From the comfort of her living room, Mayra Lopez, a third-year journalism major, got to hear from professional role models — journalists from ABC and NBC.
The journalists spoke to a class of students who produce the Valley View News broadcast program. All journalism students and faculty were invited to join through Zoom.
Since the switch to virtual classes, there have been many changes to the way students are used to learning, but there are some rewards in the new ways that some departments are dealing with this transition. CSUN’s Department of Journalism has taken advantage of this situation by bringing in guest speakers over Zoom to speak to their students about various topics, including tales from the front lines of the day’s most pressing topics.
“I really like talking to working journalists,” Lopez said. “Now that I have so much free time I’ve been going to a lot more [guest speaker events].”
Lessons from national experts
The journalism department isn’t the only department on campus enhancing its classes with experts from far away. Nearly every college has in some form included guest speakers in their rosters. Some of these guest speakers were already scheduled, either in person or virtually, and others were invited after most of campus closed, adding to the virtual learning experience.
The guest speakers come from all over the country, in a wide range of professional fields, including biology and finance, and marriage and family therapy. Some have spoken to a single class, while others were available to students throughout a department.
The speakers have helped prove that although the move to virtual learning was unplanned, the lessons can still be meaningful.
Before the switch to virtual learning, Ray Hong, professor and associate chair of the Department of Biology, had invited speakers from schools including Stanford, Washington State and the University of Mississippi to speak on campus for weekly BIOL 490, Tutorial Studies and BIOL 692, Biology Colloquium seminars. With travel to campus now impossible, Hong worked to move the seminars to the virtual space, where they were still available to all biology students.
“In a way, more students can now be in the front row seats in a virtual environment,” Hong said.
Deaf Studies professor Lissa Stapleton offered a combination of pre-recorded and live guest speakers to her DEAF 360, Deaf Culture, and DEAF 496B, Black Deaf Communities, classes, some of which were pre-planned to be virtual and some of which were originally intended to be live. The speakers for the Black Deaf Communities class were national and international experts, all of which were always scheduled to participate via Zoom. For her DEAF 415, Deaf Community Service class, a live panel was turned into a series of interviews of grad students and faculty members from across the country to expose her students to programs outside of California.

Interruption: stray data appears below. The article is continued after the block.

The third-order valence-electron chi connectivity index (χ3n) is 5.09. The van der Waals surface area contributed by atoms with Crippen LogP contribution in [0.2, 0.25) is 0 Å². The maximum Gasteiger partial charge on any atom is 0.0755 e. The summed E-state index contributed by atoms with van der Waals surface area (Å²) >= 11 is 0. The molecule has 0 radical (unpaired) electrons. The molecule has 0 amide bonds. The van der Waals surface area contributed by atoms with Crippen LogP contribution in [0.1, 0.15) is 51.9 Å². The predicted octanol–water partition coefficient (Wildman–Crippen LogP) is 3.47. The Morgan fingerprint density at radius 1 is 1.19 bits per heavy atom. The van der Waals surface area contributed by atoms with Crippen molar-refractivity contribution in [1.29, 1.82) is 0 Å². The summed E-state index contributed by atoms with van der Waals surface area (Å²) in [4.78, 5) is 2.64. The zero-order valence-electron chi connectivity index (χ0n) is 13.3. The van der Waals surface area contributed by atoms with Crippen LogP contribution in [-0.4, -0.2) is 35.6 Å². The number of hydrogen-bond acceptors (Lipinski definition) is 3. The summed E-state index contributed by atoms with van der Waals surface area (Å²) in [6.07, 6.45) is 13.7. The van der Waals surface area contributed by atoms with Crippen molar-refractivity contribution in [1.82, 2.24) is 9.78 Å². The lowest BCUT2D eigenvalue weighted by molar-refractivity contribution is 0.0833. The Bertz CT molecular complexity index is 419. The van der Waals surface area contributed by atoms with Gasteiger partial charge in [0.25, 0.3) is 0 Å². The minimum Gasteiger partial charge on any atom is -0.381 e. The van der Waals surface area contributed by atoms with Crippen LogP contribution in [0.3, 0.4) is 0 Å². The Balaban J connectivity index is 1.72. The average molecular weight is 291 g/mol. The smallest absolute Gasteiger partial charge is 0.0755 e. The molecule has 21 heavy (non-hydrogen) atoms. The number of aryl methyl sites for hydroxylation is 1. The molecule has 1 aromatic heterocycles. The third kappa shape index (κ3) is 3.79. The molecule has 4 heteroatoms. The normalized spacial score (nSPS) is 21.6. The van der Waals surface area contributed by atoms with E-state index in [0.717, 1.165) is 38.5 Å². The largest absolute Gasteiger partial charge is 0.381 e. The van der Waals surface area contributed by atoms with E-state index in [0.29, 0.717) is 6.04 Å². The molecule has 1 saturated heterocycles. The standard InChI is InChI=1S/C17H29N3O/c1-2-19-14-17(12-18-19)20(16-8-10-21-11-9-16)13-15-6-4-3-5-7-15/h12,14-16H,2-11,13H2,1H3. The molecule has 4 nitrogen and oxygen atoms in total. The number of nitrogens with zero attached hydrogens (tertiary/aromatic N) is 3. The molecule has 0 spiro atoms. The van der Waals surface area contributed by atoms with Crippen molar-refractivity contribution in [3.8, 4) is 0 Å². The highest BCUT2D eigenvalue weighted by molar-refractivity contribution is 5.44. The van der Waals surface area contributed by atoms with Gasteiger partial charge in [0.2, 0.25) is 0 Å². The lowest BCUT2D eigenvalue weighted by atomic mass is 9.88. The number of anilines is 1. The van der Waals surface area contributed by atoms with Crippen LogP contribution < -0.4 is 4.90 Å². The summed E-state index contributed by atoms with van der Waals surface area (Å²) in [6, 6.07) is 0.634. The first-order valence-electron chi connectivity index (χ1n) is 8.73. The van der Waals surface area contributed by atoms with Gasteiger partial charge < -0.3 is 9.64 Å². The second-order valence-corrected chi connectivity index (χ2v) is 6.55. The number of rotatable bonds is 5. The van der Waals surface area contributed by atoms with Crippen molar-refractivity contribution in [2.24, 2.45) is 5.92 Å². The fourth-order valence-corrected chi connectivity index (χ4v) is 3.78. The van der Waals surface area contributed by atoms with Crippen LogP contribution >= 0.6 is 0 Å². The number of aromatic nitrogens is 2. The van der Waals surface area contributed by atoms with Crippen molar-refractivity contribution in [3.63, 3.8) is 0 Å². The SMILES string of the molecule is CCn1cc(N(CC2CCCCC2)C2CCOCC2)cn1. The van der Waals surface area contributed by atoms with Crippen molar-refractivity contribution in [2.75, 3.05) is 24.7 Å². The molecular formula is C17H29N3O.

At least one virtual guest lecturer came from not far away — Wendy Murawski, executive director and endowed chair for the Michael D. Eisner Center for Teaching and Learning at CSUN, joined professor Marty Eisen’s special education class to model co-teaching. This was supposed to be a face-to-face endeavor, but the educators adapted.
“We wanted them to learn they don’t need to give up student engagement or differentiation just because they are in an online format,” Murawski said.
In professor Mu-Sheng “Shane” Chang’s FIN 434 Life and Health Insurance class, students were also offered the opportunity to speak with professionals, including Cristian Iglesias of The Cheesecake Factory Inc., Steve Eilers of General Reinsurance – a subsidiary of the Berkshire Hathaway Inc., and Leslie McKee of Aon, who provided a worldly view on risk management, reinsurance, and healthcare.
“The students learned about relevant subject matter from these practitioners,” Chang said. “I firmly believe their presentations were very rewarding and successful to help students better understand how risk management concepts lectured in this class are applied outside of the classroom.
The Department of Urban Studies and Planning even held mock interviews for graduating internship students with department alumni. The alumni who participate usually live within driving distance, but department chair Rob Kent said the virtual format allowed for participation of alumni from the San Francisco Bay Area, Oregon and Washington.
“It is a great event for students and for alumni alike,” Kent said. “Students get to meet alumni who were in their shoes here at CSUN before and to learn first-hand about the profession and the job market.”
Connecting with students
Adolfo Flores, a journalist at BuzzFeed News based in Texas who graduated from CSUN in 2010, has visited campus several times before. Recently, he joined professor Jose Luis Benavides’s Spanish language journalism class via Zoom to talk about his experiences reporting at the border.
“I’m able to give students advice I wish someone had given to me,” said Flores about chatting with students at his alma mater. “I also see it as a way of giving back the time my professors put into me when I was in college.”
While having guest speakers in their classrooms is nothing new to the journalism students, the new virtual format has allowed students an easier access to these events. Before, a challenge for many students was getting to campus on days they wouldn’t normally have classes.
“It may be easier in this format, because one of the challenges of getting guest speakers anywhere on the CSUN campus is that people always complain about the drive,” said Department of Journalism Chair Linda Bowen. “Now, they don’t have to leave their houses.”
CSUN Today editor Jacob Bennett contributed to this story.